BEIJING - These are good days for China. Not so much for the United States -- or Sino-American relations.
After Edward Snowden left Hong Kong unhindered last week, the angered Americans at first threatened this would have "negative consequences" on relations between the two superpowers. Snowden’s departure had delivered a blow to "mutual confidence," the Americans declared.
The reproach must have seemed strange to Chinese ears -- after all, what this whistleblower revealed was U.S. espionage on a vast scale that included spying on China’s networks. Last Tuesday, Beijing’s People’s Daily called the U.S. a "crazy meddler" in other countries’ networks.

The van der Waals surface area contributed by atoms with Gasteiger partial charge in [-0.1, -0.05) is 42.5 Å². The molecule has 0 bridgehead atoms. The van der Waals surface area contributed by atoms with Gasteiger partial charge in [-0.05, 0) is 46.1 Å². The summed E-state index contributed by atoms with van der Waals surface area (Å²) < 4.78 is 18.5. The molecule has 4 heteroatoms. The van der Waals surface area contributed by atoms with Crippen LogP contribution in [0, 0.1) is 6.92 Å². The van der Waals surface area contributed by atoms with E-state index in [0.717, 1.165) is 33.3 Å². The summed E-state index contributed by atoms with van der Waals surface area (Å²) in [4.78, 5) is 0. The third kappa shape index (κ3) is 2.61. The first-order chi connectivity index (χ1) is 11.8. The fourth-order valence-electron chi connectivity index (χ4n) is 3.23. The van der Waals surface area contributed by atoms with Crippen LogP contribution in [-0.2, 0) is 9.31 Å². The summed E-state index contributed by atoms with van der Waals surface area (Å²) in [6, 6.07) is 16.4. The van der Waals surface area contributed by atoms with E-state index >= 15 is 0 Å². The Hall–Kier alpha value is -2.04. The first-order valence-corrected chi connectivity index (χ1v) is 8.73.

Snowden achieved something unusual: He not only gave a surprised Beijing an instant propaganda tool over Washington but one that the Chinese government should be able to milk for years. The People’s Daily is the mouthpiece of the Communist Party, and behind all the pretended outrage, the Schadenfreude was unmistakable. The United States had turned itself from supposed human rights model into a "manipulator" of the Internet it drives.
Snowden's fearlessness, the paper said, had "ripped away Washington’s mask of hypocrisy."
Otherwise a certain amount of reserve about the Snowden case was making itself felt in Beijing. The Ministry of Foreign Affairs had an unruffled reaction to the American reproaches: the criticism was unfounded, a spokeswoman said, and Hong Kong had "acted according to the law."